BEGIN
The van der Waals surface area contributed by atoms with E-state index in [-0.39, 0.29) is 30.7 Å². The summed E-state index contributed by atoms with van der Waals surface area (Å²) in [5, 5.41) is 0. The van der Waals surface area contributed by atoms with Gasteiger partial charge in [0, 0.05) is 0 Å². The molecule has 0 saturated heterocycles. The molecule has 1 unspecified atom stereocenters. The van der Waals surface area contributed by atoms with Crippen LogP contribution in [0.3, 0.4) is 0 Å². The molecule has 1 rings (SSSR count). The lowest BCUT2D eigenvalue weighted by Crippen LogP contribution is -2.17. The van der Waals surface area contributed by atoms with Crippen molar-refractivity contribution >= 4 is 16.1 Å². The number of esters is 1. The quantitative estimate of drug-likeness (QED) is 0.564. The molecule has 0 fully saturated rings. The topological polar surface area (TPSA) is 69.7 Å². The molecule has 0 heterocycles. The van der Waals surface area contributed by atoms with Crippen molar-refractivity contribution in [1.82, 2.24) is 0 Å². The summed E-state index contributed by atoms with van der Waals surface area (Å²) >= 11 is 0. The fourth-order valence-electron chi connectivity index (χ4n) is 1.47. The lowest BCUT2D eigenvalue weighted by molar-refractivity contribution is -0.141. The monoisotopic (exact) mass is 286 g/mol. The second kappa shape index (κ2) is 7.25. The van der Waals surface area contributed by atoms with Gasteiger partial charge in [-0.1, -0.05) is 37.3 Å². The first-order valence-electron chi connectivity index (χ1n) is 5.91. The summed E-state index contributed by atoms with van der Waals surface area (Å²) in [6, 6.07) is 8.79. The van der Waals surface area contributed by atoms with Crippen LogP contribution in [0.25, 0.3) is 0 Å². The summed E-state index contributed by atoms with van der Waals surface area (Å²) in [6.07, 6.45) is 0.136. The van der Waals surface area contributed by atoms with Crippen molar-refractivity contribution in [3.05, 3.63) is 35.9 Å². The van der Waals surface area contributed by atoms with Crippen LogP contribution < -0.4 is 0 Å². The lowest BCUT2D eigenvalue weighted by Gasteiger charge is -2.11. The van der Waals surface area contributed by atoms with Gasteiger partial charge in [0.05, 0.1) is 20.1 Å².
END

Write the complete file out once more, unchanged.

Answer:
The van der Waals surface area contributed by atoms with E-state index in [-0.39, 0.29) is 30.7 Å². The summed E-state index contributed by atoms with van der Waals surface area (Å²) in [5, 5.41) is 0. The van der Waals surface area contributed by atoms with Gasteiger partial charge in [0, 0.05) is 0 Å². The molecule has 0 saturated heterocycles. The molecule has 1 unspecified atom stereocenters. The van der Waals surface area contributed by atoms with Crippen LogP contribution in [0.3, 0.4) is 0 Å². The molecule has 1 rings (SSSR count). The lowest BCUT2D eigenvalue weighted by Crippen LogP contribution is -2.17. The van der Waals surface area contributed by atoms with Crippen molar-refractivity contribution >= 4 is 16.1 Å². The number of esters is 1. The quantitative estimate of drug-likeness (QED) is 0.564. The molecule has 0 fully saturated rings. The topological polar surface area (TPSA) is 69.7 Å². The molecule has 0 heterocycles. The van der Waals surface area contributed by atoms with Crippen molar-refractivity contribution in [1.82, 2.24) is 0 Å². The summed E-state index contributed by atoms with van der Waals surface area (Å²) >= 11 is 0. The fourth-order valence-electron chi connectivity index (χ4n) is 1.47. The lowest BCUT2D eigenvalue weighted by molar-refractivity contribution is -0.141. The monoisotopic (exact) mass is 286 g/mol. The second kappa shape index (κ2) is 7.25. The van der Waals surface area contributed by atoms with Gasteiger partial charge in [-0.1, -0.05) is 37.3 Å². The first-order valence-electron chi connectivity index (χ1n) is 5.91. The summed E-state index contributed by atoms with van der Waals surface area (Å²) in [6, 6.07) is 8.79. The van der Waals surface area contributed by atoms with Crippen LogP contribution in [0.25, 0.3) is 0 Å². The summed E-state index contributed by atoms with van der Waals surface area (Å²) in [6.07, 6.45) is 0.136. The van der Waals surface area contributed by atoms with Crippen molar-refractivity contribution in [3.05, 3.63) is 35.9 Å². The van der Waals surface area contributed by atoms with Crippen LogP contribution < -0.4 is 0 Å². The lowest BCUT2D eigenvalue weighted by Gasteiger charge is -2.11. The van der Waals surface area contributed by atoms with Gasteiger partial charge in [0.05, 0.1) is 20.1 Å².